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QB Kenny Hill leads Texas A&M in romp of South Carolina

COLUMBIA, S.C. (MCT) -- Williams-Brice Stadium, where South Carolina had won 18 straight games, couldn't save the Gamecocks.

Steve Spurrier's 23-1 record in season-openers couldn't save them.

Connor Shaw and Jadeveon Clowney certainly couldn't save them, although they might not have been able to help even if they had been in attendance.

Looking to prove it could soldier on after the loss of its all-time winningest quarterback and two-time All-America defensive end, No. 9 South Carolina fell flat on its face Thursday night in a 52-28 loss to No. 21 Texas A&M.

"I think our players are better than what they showed, but I don't know," said Spurrier, who suffered the worst home loss of his career, fell to 23-2 all-time in collegiate season-openers and will have to wait at least another week to become the third coach in history to win 200 games as an SEC head coach.

The difference in the game was the ability of the Aggies offense to keep right on rolling without quarterback Johnny Manziel, and the Gamecocks defense's complete inability to do much of anything without Clowney.

Texas A&M sophomore quarterback Kenny Hill took advantage of the ample time he had to throw by completing 44 of 60 passes for 511 yards, the most ever against South Carolina. He completed passes to 12 different players, threw three touchdown passes and led an offense that ran 99 plays and gained 680 yards, another record for a Gamecock opponent.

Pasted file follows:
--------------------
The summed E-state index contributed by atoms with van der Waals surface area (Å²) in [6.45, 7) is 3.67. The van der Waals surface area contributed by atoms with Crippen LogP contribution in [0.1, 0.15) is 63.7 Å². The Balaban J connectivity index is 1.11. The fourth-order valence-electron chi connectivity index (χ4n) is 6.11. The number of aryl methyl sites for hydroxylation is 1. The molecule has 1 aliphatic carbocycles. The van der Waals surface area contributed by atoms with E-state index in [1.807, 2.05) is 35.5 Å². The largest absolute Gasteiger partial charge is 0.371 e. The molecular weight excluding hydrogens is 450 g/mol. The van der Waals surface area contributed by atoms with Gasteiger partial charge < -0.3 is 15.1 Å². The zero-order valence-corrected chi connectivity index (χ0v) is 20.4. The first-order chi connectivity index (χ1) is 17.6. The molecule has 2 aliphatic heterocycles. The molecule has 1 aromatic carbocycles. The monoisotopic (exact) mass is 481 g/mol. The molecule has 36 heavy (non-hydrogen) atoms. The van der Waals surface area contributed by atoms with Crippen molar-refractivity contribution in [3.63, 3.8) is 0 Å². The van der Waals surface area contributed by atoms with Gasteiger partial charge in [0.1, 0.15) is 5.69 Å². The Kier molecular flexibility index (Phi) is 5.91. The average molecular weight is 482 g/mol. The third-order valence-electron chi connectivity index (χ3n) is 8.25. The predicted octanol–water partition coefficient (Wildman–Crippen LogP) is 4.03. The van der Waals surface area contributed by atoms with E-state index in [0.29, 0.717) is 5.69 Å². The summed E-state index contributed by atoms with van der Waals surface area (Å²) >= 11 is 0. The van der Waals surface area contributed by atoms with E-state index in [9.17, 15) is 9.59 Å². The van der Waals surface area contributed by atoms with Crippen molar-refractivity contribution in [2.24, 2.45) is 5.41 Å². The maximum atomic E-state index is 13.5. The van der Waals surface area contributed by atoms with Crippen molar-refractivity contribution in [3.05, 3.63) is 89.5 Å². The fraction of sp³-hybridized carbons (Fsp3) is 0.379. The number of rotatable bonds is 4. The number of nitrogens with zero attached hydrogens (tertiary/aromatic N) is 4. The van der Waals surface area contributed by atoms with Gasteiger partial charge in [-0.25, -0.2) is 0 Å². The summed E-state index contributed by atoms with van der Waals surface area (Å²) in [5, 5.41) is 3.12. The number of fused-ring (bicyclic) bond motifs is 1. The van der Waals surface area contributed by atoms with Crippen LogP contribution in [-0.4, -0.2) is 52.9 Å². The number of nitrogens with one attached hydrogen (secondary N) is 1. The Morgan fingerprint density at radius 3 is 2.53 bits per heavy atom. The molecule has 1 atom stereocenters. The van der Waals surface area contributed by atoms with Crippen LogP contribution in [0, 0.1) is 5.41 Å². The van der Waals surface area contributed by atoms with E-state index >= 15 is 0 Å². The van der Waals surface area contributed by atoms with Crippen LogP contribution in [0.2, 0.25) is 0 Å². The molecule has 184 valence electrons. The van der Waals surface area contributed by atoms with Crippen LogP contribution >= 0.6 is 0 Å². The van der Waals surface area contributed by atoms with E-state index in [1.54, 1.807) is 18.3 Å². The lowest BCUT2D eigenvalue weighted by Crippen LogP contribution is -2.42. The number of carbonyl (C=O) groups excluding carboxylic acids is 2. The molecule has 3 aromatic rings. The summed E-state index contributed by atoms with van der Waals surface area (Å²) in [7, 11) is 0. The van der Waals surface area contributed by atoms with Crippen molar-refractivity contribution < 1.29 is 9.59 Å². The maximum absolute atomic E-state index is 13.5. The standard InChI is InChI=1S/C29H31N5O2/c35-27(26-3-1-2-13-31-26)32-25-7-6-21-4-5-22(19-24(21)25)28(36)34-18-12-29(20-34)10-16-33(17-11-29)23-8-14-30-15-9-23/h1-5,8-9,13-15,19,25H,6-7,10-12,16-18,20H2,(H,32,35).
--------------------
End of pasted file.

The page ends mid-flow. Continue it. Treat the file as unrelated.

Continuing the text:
"I thought we would play a lot better," Spurrier said. "I have been reading like you guys have about our new 3-4 defense. Did anybody like that 3-4 defense? But I don't know if it would have mattered if we'd have played a 6-6 defense. I don't know if 12 out there would have helped that much."

As ugly as the statistics sheet was, the live version was even worse. Afterward, Spurrier marveled at the fact his team entered the game as a 10.5-point favorite.

"It was obvious the odds-makers didn't know what they were doing. That team out there was much better than us," he said. "Shoot, they knew what they were doing. I don't know what you can say. If we played them again, they'd be a three-touchdown favorite."

It marked the first time South Carolina had given up more than 50 points since a 56-17 loss to Auburn in the 2010 SEC Championship game and the first time it had given up more than 50 at home since a 51-31 loss to Florida in 2007.

Leading returning rusher Mike Davis "took himself out" of the game in the second half due to a rib bruise, Spurrier said, and finished with six carries for 15 yards. Quarterback Dylan Thompson threw for 366 yards, four touchdowns and one interception.